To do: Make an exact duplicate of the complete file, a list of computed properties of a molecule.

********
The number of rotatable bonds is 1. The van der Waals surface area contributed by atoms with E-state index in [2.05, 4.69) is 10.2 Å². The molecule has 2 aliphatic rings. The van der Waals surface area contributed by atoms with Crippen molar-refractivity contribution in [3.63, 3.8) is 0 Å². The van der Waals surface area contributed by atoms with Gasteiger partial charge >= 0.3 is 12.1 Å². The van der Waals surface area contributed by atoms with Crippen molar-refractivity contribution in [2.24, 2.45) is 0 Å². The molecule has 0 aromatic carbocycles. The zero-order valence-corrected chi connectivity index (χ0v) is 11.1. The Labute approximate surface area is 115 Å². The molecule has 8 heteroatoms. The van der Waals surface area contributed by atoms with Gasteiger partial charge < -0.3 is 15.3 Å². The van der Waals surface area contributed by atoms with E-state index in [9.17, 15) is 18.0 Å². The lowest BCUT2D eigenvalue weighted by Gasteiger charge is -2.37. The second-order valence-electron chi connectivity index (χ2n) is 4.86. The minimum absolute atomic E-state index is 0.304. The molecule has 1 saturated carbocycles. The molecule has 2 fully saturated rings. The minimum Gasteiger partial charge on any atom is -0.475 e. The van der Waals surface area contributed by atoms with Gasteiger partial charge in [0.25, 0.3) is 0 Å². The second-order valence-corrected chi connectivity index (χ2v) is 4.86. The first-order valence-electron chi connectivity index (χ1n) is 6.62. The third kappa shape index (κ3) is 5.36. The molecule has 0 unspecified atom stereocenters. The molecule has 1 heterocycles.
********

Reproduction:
The number of rotatable bonds is 1. The van der Waals surface area contributed by atoms with E-state index in [2.05, 4.69) is 10.2 Å². The molecule has 2 aliphatic rings. The van der Waals surface area contributed by atoms with Crippen molar-refractivity contribution in [3.63, 3.8) is 0 Å². The van der Waals surface area contributed by atoms with Gasteiger partial charge >= 0.3 is 12.1 Å². The van der Waals surface area contributed by atoms with Crippen molar-refractivity contribution in [2.24, 2.45) is 0 Å². The molecule has 0 aromatic carbocycles. The zero-order valence-corrected chi connectivity index (χ0v) is 11.1. The Labute approximate surface area is 115 Å². The molecule has 8 heteroatoms. The van der Waals surface area contributed by atoms with Gasteiger partial charge < -0.3 is 15.3 Å². The van der Waals surface area contributed by atoms with E-state index in [9.17, 15) is 18.0 Å². The lowest BCUT2D eigenvalue weighted by Gasteiger charge is -2.37. The second-order valence-electron chi connectivity index (χ2n) is 4.86. The minimum absolute atomic E-state index is 0.304. The molecule has 1 saturated carbocycles. The molecule has 2 fully saturated rings. The minimum Gasteiger partial charge on any atom is -0.475 e. The van der Waals surface area contributed by atoms with Gasteiger partial charge in [0.25, 0.3) is 0 Å². The second-order valence-corrected chi connectivity index (χ2v) is 4.86. The first-order valence-electron chi connectivity index (χ1n) is 6.62. The third kappa shape index (κ3) is 5.36. The molecule has 0 unspecified atom stereocenters. The molecule has 1 heterocycles.